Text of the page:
Private islands are for chumps. If you've got weapons manufacturing money, like Igor Raufovich Ashurbeyli, you buy your own country. You might hit a snag when you find out that all the countries have been taken and none are currently for sale, but he got around that by forming his country in space. Proving that even LARP is better when you're rich, he rented Hofburg Palace in Vienna just to stage the ceremony in which he declared himself head of state of the "Space Kingdom of Asgardia," which is the equivalent of convincing the queen of England to let you host a Star Trek convention at Buckingham Palace.
If you think that receiving messages from the space station is hard, think of the children keeping a straight face after singing the national anthem of an imaginary country.
Is there any way this could be legitimate? Can you just declare yourself king of space and expect to be invited into the United Nations? Probably not. But that hasn't stopped Ashurbeyli from forming a system of government, selecting members of a parliament, and drafting a constitution that suspiciously gives him near-absolute power.
This is all beside the point, since Asgardia is currently nothing more than a small satellite about the size of a loaf of bread that cost around $700,000 to put into space. You can apply for citizenship on their official website, but prepare to find your new home a bit cramped.
Karl Lagerfeld Left A Portion Of His Giant Estate To His Cat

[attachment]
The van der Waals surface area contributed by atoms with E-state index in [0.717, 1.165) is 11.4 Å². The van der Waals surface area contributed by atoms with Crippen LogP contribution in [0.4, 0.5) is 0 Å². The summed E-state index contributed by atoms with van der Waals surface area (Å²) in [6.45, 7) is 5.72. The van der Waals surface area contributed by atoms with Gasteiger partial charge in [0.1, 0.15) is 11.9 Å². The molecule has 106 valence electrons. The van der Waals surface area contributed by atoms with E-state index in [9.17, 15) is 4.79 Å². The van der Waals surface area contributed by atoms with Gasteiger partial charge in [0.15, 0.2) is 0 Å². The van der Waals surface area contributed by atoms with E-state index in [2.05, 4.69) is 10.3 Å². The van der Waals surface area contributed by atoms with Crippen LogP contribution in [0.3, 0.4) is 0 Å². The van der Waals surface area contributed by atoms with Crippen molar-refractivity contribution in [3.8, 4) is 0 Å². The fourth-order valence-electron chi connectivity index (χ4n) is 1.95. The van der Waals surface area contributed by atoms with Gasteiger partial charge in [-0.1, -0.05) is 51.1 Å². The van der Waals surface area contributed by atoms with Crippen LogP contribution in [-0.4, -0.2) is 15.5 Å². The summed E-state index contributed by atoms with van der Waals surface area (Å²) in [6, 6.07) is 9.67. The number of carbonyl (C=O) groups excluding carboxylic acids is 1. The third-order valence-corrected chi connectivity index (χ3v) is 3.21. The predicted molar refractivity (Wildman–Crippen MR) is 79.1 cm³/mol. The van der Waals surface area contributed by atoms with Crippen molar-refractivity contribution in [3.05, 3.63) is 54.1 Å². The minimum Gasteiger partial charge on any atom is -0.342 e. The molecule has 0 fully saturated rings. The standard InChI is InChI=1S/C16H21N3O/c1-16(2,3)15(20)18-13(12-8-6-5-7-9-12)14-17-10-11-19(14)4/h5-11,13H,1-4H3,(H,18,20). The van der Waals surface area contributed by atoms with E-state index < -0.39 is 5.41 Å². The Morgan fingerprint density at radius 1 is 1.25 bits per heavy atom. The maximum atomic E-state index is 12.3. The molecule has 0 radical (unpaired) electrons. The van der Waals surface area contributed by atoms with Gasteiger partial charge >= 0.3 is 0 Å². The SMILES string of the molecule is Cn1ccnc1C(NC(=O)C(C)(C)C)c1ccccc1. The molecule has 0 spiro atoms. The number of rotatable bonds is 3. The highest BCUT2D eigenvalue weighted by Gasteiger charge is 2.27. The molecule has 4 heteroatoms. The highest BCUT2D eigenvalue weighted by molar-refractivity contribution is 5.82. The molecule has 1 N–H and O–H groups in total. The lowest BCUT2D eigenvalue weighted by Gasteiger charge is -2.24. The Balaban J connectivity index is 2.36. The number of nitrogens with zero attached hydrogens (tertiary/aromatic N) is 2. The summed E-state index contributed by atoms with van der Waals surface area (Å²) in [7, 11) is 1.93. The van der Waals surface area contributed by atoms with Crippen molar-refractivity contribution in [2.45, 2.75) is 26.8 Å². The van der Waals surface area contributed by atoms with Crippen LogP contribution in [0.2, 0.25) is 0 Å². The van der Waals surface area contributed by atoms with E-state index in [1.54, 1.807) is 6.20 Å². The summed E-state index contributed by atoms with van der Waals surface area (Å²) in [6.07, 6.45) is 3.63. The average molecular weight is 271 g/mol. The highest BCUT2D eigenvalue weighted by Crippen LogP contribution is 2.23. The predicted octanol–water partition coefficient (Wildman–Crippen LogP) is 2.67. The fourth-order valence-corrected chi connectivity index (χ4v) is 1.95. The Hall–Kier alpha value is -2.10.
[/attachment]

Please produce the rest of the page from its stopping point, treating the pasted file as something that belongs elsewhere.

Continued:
Karl Lagerfeld and his rockin' ponytail left a lasting legacy in the fashion industry, mostly due to him being a fabulous jerk. Throughout his illustrious career, the clothing magnate developed as keen a taste for controversy as he did for handbags. He got in rows with celebrities like Meryl Streep and Adele, made an enemy of Indonesia with a dress draped with a verse from the Quran, and dismissed the debate about using fur in fashion as "childish." You get it, he was a real-life Zoolander villain.
But no human is a cartoon character, and Lagerfeld did have a softer side. Specifically, for Choupette, the Birman cat he "kidnapped" from a young model and spoiled rotten. She was given her own bodyguard, served lavish gourmet meals, and flown in a custom-made Louis Vuitton bag. But Choupette was no kept cat. She was a millionaire in her own right, with a sterling modeling career that included advertisements for German cars and Japanese makeup, as well as 200,000 social media followers. She's way more successful than any of us, and that was before she became one of beneficiaries of the Lagerfeld estate.